New York agency sees community participation as key to reduce gun killings
"We cannot maintain the health and vibrancy of our neighborhoods if we do not recognize that every resident plays a pivotal role in creating solutions to these challenging problems," says Jessica Mofield, executive director of the Mayor's Office to Prevent Gun Violence
In 2020 and 2021, gun violence surged around the country and New York City was one of the major cities greatly impacted, according to reports. In July, former Gov. Andrew Cuomo even issued an executive order declaring gun violence in New York as a disaster emergency.
To combat gun violence in New York City, Mayor Bill de Blasio recently announced a new $37 million violence intervention employment program that will create 1,500 jobs in the neighborhoods of Brownsville in Brooklyn, South Jamaica in Queens, Harlem in Manhattan and Mott Haven in the Bronx.
The initiative is a partnership with Black-owned business BlocPower, a Brooklyn-based energy technology startup that markets, engineers, and finances renewable energy and energy efficiency technologies to buildings in underserved market segments. It was founded by Donnel Baird.
According New York City’s official website, “the initiative connects individuals at risk of involvement in gun violence with good-paying green jobs. The employment program will focus on communities experiencing 50% or more of shootings citywide, with an explicit interest in those most vulnerable in these neighborhoods.”
“The first wave of hiring will include over 200 residents from neighborhoods facing disproportionate levels of gun violence. Working with local community organizations, referred individuals identified as at-risk in specified neighborhoods will receive hard and soft skills training to prepare them for successful employment before getting matched with placements at various job sites.”
Over the summer the Office of Neighborhood Safety expanded their work into more parts of the communities they serve. Initiatives included expanding the hospital violence intervention programs at the city and private trauma centers that have the highest rates of violently injured individuals to mitigate the likelihood of retaliatory violence providing barrier-free employment for individuals who are at risk of being a perpetrator or victim of gun violence and prioritizing interventions for schools in neighborhoods that account for upwards of 50% of New York City’s shooting incidents to implement culturally competent interventions to vulnerable (Black, Latinx, English learning, and undocumented or immigrant) youth in the community to reduce the likelihood of their involvement in violence while increasing pro-social opportunities that encourage and empower them in forming creative solutions for positive engagement.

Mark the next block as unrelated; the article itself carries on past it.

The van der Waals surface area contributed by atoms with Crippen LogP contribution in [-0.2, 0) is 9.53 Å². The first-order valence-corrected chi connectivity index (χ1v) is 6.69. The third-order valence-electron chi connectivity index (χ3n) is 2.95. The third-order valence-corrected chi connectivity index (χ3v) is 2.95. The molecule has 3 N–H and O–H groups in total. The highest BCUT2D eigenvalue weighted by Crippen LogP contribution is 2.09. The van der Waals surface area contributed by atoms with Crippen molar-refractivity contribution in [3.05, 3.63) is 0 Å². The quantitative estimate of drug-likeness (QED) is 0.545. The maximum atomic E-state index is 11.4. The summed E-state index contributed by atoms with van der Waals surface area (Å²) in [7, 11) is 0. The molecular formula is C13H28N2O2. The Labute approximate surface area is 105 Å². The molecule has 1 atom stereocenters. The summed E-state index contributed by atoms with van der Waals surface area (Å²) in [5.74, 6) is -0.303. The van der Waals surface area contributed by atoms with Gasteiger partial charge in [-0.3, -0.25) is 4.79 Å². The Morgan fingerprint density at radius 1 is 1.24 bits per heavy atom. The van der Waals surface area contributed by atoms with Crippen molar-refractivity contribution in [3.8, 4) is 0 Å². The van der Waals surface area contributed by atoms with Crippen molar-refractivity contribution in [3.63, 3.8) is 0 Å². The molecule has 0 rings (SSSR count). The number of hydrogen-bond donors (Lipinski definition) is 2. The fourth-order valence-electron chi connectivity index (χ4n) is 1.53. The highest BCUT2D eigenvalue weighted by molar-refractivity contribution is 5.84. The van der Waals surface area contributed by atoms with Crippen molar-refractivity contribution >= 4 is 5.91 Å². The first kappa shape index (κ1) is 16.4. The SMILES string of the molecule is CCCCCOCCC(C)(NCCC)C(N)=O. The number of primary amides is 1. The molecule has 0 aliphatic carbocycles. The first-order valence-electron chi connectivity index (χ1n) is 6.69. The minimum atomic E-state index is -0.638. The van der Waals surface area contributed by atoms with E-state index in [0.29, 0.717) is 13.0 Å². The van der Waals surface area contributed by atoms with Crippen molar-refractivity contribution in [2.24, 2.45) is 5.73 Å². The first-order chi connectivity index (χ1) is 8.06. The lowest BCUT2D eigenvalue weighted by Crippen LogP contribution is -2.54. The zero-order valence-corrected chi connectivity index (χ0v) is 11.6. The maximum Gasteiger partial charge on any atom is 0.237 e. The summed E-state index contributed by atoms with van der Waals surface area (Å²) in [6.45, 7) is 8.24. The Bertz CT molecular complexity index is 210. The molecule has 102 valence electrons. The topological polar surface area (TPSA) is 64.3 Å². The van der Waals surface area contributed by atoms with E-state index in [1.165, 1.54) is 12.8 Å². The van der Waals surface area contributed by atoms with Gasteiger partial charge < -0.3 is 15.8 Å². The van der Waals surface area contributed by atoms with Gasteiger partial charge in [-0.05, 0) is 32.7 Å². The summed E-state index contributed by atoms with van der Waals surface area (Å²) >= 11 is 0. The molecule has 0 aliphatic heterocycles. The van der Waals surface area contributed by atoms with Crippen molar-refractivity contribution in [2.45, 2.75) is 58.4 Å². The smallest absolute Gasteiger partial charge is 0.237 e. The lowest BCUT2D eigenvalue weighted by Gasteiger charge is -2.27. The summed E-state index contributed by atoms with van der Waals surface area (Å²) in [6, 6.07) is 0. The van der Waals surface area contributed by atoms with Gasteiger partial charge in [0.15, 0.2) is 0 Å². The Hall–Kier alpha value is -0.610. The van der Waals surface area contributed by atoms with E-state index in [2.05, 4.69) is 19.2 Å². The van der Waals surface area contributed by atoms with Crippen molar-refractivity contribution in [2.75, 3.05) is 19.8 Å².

The Office To Prevent Gun Violence even collaborated with celebrities such as comedian Tracy Morgan and actress Rosario Dawson in 2020 for a digital campaign called “Stay Strong, Stay Safe” to support communities that were hit the hardest by rising rates of violence and the COVID-19 pandemic, and uplift residents of the city in order to promote peace and wellbeing.
During an interview with theGrio, Jessica Mofield, the Executive Director of the Office to Prevent Gun Violence, sheds light on the importance of community empowerment and connecting with Black community leaders.
“Healing comes from telling our truths and sharing its lessons,” says Mofield. “We cannot properly address socio-economic conditions without amplifying the voices of those directly impacted to inform what is needed.”
Mofield continues, “For so long Black and brown communities have offered submission in hopes of the reward of being seen. Instead of being welcomed to actively contribute to local-level decision-making, our communities are often asked to apologize for its conditions.
“The guiding principle of Office of Neighborhood Safety initiatives like the #StayStrongSafeSafeNYC campaign and Neighborhood Stat (NSTAT) is grounded in engaging the community as equal partners to reclaim stories of healing to connect networks, organizations, and individuals together to lead meaningful impact and approaches in their neighborhoods. This process affirms the organic nature of kinship and empowers us to acknowledge we are more alike in our struggles than different.”
When asked what needs to be implemented to shape the future of public safety, Mofield said, “We must have the participation of the community. We cannot maintain the health and vibrancy of our neighborhoods if we do not recognize that every resident plays a pivotal role in creating solutions to these challenging problems.”
Mofield adds that access to capital is crucial for the community to be empowered and active in implementing their solutions in real-time.
“Legitimacy and trust are common themes when exploring how institutional barriers have been produced to prevent resources from reaching those most in need,” she added.
“Meaningful investments informed by the community provide the opportunity and space to redefine what healing looks like for their families and generations to come,” Mofield said.
Office of Neighborhood Safety micro-grant opportunities like the Safe in the City Grant and participatory funding events via Local Neighborhood Stat moves the systemic needle in this direction by incentivizing and encouraging residents, key community stakeholders, and organizations to implement trauma response, prevention, and intervention activities that will make neighborhoods safer.”
Mofield concluded saying, “We do not only ask you to join us, but we also ask to help incubate your ideas to normalize the humanity of your value to make a difference.”
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